Other awards[edit]

Martyrs' Crossing was an IRAM Best New Play. Standing Still Standing won a Mayhew award. Lady in Waiting was the winner of the Lewis National Playwriting Contest for Women.[14] Larson won the 2003 AML award for drama for Wake Me When It's Over.[44]

Larson received the Smith-Pettit Foundation Award for Outstanding Contribution to Mormon Letters in 2019. The award citation stated that Larson "offers herself as a witness to both the pain and faith of her fellow Saints when their obedience to God pushes them up against the limits of their endurance."[5]

Publications[edit]

Her plays Little Happy Secrets and Pilot Program were published together in a book called Third Wheel in 2017 by BCC Press.[2] Little Happy Secrets has been adapted into audio format.[3][45]

References[edit]

  1. ^ Austin, Michael (7 August 2017). "Melissa Leilani Larson: The Theatre of the Uncomfortable". Dawning of a Brighter Day. Retrieved 31 July 2019.
  2. ^ a b "These Are the Books!". By Common Consent, a Mormon Blog. 24 July 2017.
  3. ^ a b c d Crowder, Ben. "Melissa Leilani Larson — Mormon Artist". mormonartist.net. Mormon Artist.
  4. ^ "Utah by Kathleen Cahill – The Dramatists Guild of America". Retrieved 9 October 2019.
  5. ^ a b Hall, Andrew (31 March 2019). "Melissa Leilani Larson: Smith-Pettit Foundation Award for Outstanding Contribution to Mormon Letters". Dawning of a Brighter Day. Association For Mormon Letters. Retrieved 29 July 2019.
  6. ^ Pugmire, Genelle (16 March 2006). "'Angels Unaware'". Deseret News.
  7. ^ Pugmire, Genelle (28 December 2006). "Year-end theater wrap-up". Deseret News.
  8. ^ Habben, David (12 May 2017). "Mahonri Stewart". web.archive.org. Mormon Artist. Retrieved 17 October 2019.
  9. ^ Stewart, Mahonri. "Angels Unaware: A Story of Joan of Arc (drama)". Association for Mormon Letters. Archived from the original on 29 June 2009.
  10. ^ "AML Awards 2008 – 2009". Dawning of a Brighter Day. Association For Mormon Letters.
  11. ^ "Faculty and Staff". English: College of Humanities. Brigham Young University. Retrieved 14 October 2019.
  12. ^ Burton, Gideon. "A Brave and Reverent Mormon Play: Little Happy Secrets". Gideon Burton's Blog. Retrieved 9 October 2019.
  13. ^ Roundy, Katie (13 April 2010). "'A Flickering' inspired by early films". DeseretNews.com. Retrieved 1 August 2019.
  14. ^ a b c "Playwright Melissa Leilani Larson brings the awkward to PILOT PROGRAM". Plan-B Theater Company. 31 March 2015.
  15. ^ "AML Awards 2014". Dawning of a Brighter Day. Association for Mormon Letters.
  16. ^ "Artys 2014". Salt Lake City Weekly. 10 September 2014.
  17. ^ Hebda, Johnny (31 December 2014). "UTBA reviewers sound off: EXCELLENCE IN 2014". Utah Theatre Bloggers.
  18. ^ Morris, William (28 May 2013). ""I'm Addicted to Story": An Interview with Playwright Melissa Leilani Larson". A Motley Vision.
  19. ^ "World Premiere Of New Musical, The Weaver of Raveloe". MarketWatch.
  20. ^ Mortensen, David (12 August 2014). "9 playwrights on The Lab at Plan-B Theatre Company". Utah Theatre Bloggers. Retrieved 31 July 2019.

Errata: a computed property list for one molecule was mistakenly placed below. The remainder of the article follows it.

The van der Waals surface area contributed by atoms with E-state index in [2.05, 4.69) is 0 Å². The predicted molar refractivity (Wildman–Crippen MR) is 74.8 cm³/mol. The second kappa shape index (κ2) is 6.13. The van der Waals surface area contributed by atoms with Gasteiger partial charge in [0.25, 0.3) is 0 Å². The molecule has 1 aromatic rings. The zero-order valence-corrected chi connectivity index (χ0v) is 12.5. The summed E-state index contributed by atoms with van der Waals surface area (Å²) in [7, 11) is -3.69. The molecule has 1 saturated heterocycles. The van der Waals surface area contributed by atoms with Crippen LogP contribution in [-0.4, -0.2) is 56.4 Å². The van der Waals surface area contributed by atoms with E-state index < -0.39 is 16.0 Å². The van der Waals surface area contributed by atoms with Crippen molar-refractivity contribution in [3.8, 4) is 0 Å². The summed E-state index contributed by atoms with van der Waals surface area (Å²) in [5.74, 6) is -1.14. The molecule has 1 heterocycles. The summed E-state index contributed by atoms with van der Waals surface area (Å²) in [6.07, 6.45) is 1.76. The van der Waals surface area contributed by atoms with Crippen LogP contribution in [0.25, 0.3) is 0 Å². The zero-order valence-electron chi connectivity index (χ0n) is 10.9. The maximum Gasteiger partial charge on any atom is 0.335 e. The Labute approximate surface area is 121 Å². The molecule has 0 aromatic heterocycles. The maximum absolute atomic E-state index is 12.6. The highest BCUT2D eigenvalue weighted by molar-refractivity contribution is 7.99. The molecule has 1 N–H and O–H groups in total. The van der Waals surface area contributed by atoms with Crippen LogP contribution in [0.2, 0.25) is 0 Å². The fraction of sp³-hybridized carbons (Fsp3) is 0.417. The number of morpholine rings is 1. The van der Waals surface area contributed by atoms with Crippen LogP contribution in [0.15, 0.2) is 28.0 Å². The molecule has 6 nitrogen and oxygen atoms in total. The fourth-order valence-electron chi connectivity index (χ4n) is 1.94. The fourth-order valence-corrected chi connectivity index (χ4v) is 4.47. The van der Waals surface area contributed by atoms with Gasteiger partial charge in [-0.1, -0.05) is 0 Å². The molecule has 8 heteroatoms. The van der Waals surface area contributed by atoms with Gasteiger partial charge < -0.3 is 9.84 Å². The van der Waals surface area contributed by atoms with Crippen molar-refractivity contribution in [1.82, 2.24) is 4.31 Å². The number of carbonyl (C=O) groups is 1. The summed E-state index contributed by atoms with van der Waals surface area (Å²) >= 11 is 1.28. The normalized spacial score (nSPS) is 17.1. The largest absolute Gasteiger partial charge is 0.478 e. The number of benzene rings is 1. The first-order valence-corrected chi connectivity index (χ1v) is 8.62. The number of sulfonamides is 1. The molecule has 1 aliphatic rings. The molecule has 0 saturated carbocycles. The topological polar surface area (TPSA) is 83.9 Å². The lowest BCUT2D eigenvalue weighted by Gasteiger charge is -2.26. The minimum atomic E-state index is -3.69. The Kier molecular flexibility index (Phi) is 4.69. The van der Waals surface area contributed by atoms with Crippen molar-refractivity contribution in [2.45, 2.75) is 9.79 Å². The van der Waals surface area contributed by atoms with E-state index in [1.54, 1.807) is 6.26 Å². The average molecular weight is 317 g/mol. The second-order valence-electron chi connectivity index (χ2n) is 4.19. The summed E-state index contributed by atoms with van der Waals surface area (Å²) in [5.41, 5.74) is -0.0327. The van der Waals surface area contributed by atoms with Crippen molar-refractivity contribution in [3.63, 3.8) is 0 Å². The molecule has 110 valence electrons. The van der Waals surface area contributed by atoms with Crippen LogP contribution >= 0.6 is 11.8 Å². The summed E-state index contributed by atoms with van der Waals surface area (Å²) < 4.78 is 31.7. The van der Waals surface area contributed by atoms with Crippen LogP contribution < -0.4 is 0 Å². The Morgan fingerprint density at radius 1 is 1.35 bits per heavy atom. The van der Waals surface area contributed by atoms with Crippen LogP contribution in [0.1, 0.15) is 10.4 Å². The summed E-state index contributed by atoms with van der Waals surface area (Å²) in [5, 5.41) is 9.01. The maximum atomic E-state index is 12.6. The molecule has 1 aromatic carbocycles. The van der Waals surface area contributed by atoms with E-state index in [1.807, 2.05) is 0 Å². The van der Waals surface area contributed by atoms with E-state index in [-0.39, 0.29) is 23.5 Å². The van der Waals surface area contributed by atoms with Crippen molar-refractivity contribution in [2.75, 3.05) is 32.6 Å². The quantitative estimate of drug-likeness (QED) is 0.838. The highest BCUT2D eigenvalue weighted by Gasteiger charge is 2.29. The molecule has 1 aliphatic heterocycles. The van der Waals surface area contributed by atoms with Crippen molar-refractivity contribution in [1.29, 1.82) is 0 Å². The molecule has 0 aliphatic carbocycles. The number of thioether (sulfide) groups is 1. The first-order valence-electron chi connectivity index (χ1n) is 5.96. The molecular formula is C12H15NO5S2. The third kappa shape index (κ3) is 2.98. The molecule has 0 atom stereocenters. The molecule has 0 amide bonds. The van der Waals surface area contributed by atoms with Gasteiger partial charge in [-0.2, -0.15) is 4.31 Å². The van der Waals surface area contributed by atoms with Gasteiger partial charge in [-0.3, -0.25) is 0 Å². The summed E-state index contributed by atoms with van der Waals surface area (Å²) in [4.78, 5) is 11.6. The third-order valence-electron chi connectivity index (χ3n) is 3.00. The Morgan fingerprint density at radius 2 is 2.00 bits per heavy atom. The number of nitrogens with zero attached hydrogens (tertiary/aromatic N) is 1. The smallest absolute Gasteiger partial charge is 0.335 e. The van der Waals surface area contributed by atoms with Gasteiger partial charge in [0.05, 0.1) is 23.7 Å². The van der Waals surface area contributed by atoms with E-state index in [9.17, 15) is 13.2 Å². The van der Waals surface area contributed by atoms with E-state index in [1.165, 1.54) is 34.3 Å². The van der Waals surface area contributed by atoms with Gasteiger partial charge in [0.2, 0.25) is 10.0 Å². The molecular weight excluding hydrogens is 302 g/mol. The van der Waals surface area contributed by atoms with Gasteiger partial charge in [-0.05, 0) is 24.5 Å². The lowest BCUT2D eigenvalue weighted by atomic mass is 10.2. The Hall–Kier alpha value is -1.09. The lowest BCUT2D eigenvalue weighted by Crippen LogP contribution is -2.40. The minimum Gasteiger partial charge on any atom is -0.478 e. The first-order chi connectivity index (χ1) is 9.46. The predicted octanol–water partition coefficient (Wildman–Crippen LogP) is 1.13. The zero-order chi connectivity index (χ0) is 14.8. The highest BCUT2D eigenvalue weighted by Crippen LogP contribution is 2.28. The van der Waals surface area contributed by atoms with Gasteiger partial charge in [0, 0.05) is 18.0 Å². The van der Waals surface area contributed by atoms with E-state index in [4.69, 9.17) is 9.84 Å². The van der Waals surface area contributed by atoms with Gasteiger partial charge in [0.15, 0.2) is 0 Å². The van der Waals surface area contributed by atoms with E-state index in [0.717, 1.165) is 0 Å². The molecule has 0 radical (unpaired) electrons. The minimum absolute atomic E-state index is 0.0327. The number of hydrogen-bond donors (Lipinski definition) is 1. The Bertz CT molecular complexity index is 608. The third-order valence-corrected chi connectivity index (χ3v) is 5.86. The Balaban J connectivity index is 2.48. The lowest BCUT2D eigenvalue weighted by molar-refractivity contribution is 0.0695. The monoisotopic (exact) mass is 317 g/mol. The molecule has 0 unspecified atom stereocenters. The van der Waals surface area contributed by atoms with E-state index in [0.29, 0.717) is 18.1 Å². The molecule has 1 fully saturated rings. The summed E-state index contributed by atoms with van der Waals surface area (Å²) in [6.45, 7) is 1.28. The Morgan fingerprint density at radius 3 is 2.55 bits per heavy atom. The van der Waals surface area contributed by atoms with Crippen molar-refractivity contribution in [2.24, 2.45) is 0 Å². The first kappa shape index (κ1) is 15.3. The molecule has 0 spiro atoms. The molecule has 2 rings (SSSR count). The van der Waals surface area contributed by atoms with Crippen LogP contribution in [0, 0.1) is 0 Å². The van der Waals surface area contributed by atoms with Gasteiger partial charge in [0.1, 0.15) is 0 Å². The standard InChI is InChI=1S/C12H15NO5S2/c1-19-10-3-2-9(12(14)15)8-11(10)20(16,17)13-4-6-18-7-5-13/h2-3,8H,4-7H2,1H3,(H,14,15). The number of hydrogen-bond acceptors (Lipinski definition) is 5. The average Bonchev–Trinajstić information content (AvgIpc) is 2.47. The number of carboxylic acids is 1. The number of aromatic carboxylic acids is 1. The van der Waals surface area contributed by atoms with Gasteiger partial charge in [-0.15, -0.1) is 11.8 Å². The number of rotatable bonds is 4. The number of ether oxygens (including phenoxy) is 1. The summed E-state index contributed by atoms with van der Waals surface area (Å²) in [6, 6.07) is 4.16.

21. ^ "About Us". Plan-B Theatre Company. Retrieved 14 October 2019.
  22. ^ a b Roka, Les. "Plan-B Theatre's 'Pilot Program' brings polygamy forward in living room drama". The Utah Review. Retrieved 31 July 2019.
  23. ^ Hall, Andrew (5 March 2016). "2015 AML Award Winners". Dawning of a Brighter Day. Association For Mormon Letters.
  24. ^ "Ten Foods I Like An Awful Lot: Melissa Leilani Larson's THE EDIBLE COMPLEX opens October 8 | Plan-B Theatre Company". Plan-B Theater Company. 2 September 2016.
  25. ^ Clements, Derrick (20 May 2016). "10 day-trip-worthy Utah productions still coming in 2016". Daily Herald.
  26. ^ Jayswal, Palak (3 May 2019). "'Sweetheart Come' Concludes Pygmalion's Season with a Fresh Perspective". Daily Utah Chronicle.
  27. ^ Renshaw, Scott (6 May 2019). "Theater Review: Pygmalion Theatre Co.'s "Sweetheart Come"". Salt Lake City Weekly. Retrieved 10 October 2019.
  28. ^ Roka, Les (10 May 2019). "Two spring premieres: PYGmalion Theatre Company's Sweetheart Come by Melissa Leilani Larson; Efren Corado's Dust. Breath. Place. for RDT Link | The Utah Review". The Utah Review. Retrieved 10 October 2019.
  29. ^ a b Roka, Les. "Impressive late summer entertainment with The Post Office, Rose Exposed". The Utah Review. Retrieved 17 October 2019.
  30. ^ Roka, Les. "The Post Office set to premiere in conjunction with Rose Exposed; companion piece to upcoming UN Civil Society Conference in SLC | The Utah Review". The Utah Review.
  31. ^ a b Hirschi, Julie (18 August 2019). "This 1912 play once comforted children facing death. Now Utah students will perform a new adaptation". The Salt Lake Tribune. Retrieved 17 October 2019.
  32. ^ Pugmire, Genelle (11 May 2016). "Mormon movie collaborators to speak at LDS History Museum event". Daily Herald.
  33. ^ a b Larson, Melissa Leilani. "Freetown". Melissa Leilani Larson.
  34. ^ "2016 Winners". The Utah Film Festival.
  35. ^ Harris, Sarah (11 October 2018). "'Jane and Emma' takes 'beautiful look at friendship'". Daily Herald. Retrieved 31 July 2019.
  36. ^ Stack, Peggy Fletcher (30 August 2018). "Utah film about Mormon heroines Emma Smith and Jane Manning James gains Hollywood honor for its gender balance and racial diversity". The Salt Lake Tribune.
  37. ^ Gardiner, Emmy (11 October 2018). "'Jane and Emma' opening day ticket proceeds will be matched with donation to NAACP". DeseretNews.com. Retrieved 1 August 2019.
  38. ^ Mikita, Carol (12 October 2018). "Women Behind 'Jane And Emma' Reflect On Bringing History To Life". KSLTV.com. Retrieved 1 August 2019.
  39. ^ Proctor, Mariah (11 October 2018). "'Jane and Emma' Adds Human Dimension to Our Picture of Church History". LDS Magazine.
  40. ^ Samuelsen, Eric (2018). "Jane and Emma". BYU Studies. 57 (4).
  41. ^ Giddins, Camlyn (2018). "Jane and Emma". BYU Studies. 57 (4).
  42. ^ "LDS Film Festival 2019 WINNERS". ldsfilmfest.com.
  43. ^ "2018 AML Award Winners". Dawning of a Brighter Day. 31 March 2019.
  44. ^ "AML Awards 2002 – 2003". Dawning of a Brighter Day. Association For Mormon Letters.
  45. ^ "Little Happy Secrets". Melissa Leilani Larson. Melissa Leilani Larson.